An improvement of the emission by addition of europium or ytterbium oxide to the spraying suspension was also found in the so-called space charge region upon testing immediately after manufacture and activation (so-called zero-hour tests). For a cathode having a 2% by weight addition of europium oxide and a cathode having a 2.5% by weight addition of ytterbium oxide, and at otherwise identical conditions, space charge-limited emission currents were measured which were 4% higher than for identical cathodes without addition of europium oxide or ytterbium oxide.
Also the point where the emission current in a cathode ray tube is 10% lower upon a decrease of the filament voltage with respect to the voltage from which this emission current is further substantially only determined theremally (the so-called roll-off point) was 0.2 V lower than in the cathodes without europium oxide or ytterbium oxide.
The cathodes according to the invention can therefore be operated at a filament voltage which is at least 0.2 V lower while the emission remains the same. This implies that the cathode temperature can be chosen to be approximately 25° C. lower, which in practice corresponds to an approximate doubling of the lifetime.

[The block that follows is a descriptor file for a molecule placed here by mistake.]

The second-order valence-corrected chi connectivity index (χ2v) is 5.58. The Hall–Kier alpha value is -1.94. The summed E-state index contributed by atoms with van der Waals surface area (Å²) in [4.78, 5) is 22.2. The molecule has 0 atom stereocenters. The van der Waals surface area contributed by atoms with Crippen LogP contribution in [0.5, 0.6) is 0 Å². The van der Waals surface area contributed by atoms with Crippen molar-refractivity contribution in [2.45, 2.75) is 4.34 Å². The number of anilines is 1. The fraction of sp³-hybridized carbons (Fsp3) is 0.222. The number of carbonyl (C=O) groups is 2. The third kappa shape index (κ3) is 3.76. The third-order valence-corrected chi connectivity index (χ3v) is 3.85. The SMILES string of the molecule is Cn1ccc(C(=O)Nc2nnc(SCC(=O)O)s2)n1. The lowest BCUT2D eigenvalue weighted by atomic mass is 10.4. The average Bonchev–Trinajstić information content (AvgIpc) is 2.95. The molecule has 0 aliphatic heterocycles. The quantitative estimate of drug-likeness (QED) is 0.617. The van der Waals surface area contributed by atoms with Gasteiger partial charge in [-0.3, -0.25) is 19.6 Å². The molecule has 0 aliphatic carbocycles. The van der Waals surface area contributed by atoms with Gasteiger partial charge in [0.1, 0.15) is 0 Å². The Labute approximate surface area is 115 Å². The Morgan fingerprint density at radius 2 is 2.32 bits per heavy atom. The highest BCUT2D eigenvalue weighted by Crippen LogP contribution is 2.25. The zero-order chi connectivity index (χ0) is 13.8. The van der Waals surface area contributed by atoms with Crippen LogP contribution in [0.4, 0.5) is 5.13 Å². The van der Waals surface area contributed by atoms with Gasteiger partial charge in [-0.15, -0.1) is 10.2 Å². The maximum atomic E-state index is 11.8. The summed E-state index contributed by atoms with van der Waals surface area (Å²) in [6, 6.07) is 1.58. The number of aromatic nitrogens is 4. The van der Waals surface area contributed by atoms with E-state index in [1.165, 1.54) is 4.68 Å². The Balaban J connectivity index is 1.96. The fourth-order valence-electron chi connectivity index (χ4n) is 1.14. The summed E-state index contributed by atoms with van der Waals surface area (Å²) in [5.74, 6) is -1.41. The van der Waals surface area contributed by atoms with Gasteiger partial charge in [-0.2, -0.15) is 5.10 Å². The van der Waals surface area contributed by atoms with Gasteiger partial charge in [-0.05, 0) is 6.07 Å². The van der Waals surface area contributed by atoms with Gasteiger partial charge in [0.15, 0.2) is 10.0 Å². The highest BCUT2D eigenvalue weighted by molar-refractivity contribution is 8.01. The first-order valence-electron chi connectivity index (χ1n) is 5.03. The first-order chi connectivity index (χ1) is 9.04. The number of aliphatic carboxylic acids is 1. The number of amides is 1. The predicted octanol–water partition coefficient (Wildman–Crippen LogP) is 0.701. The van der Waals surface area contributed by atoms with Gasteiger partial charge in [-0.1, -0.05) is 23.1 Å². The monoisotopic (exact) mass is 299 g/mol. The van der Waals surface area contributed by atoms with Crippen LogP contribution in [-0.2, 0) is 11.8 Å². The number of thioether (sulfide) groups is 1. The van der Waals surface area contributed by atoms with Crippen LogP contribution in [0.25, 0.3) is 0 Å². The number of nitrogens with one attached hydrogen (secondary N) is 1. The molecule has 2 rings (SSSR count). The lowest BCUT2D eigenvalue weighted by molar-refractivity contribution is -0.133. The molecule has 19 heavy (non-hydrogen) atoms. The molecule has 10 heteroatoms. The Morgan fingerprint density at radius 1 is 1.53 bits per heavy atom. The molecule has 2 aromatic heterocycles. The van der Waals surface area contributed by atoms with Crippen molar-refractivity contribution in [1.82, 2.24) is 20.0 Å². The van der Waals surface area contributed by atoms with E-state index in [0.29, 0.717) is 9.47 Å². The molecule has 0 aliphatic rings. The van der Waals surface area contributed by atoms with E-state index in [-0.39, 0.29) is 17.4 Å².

Lifetests surprisingly showed that the variation in emission properties was considerably less than in the conventional cathodes, even at an unchanged filament voltage, when lutetium oxide was added, whether or not in combination with europium oxide or ytterbium oxide. These cathodes therefore have a longer lifetime in the case of an equal or even higher load.
This is illustrated by way of the following examples in which accelerated life test results were obtained for cathodes having different additions to the layer of emissive material. Emission properties were determined before and after 2000 operating hours at a filament voltage of 7 Volt, which is comparable with approximately 10,000 real operating hours.
The emission measurements (so-called ik measurements) before and after this lifetest were performed at a filament voltage of 6.3 V, after 30 sec. of conveying current at a cathode load of 2.2 A/cm2. Results are presented in the following Table.
______________________________________Type of addition to Reduction of emissionemissive layer (Δik) (%)______________________________________none (reference) 412.5% by weight of Lu2 O3 18.52.5% by weight of Yb2 O3 92% by weight of Eu2 O3 + 102.5% by weight of Lu2 O35% by weight of Y2 O3 18______________________________________
As may be seen from the Table, with the additions used, cathodes were obtained whose emission behaviour on a long term improved by a factor of 2-4, while notably a cathode with the combination of europium oxide and lutetium oxide improved considerably more than a cathode to which an approximately equal (total) quantity of yttrium oxide was added.
The invention is not limited to the embodiment shown, but several variations within the scope of the invention are possible to those skilled in the art. For example, the shape of the cathode may be changed in various ways (cylindrical, concave, convex, etc.).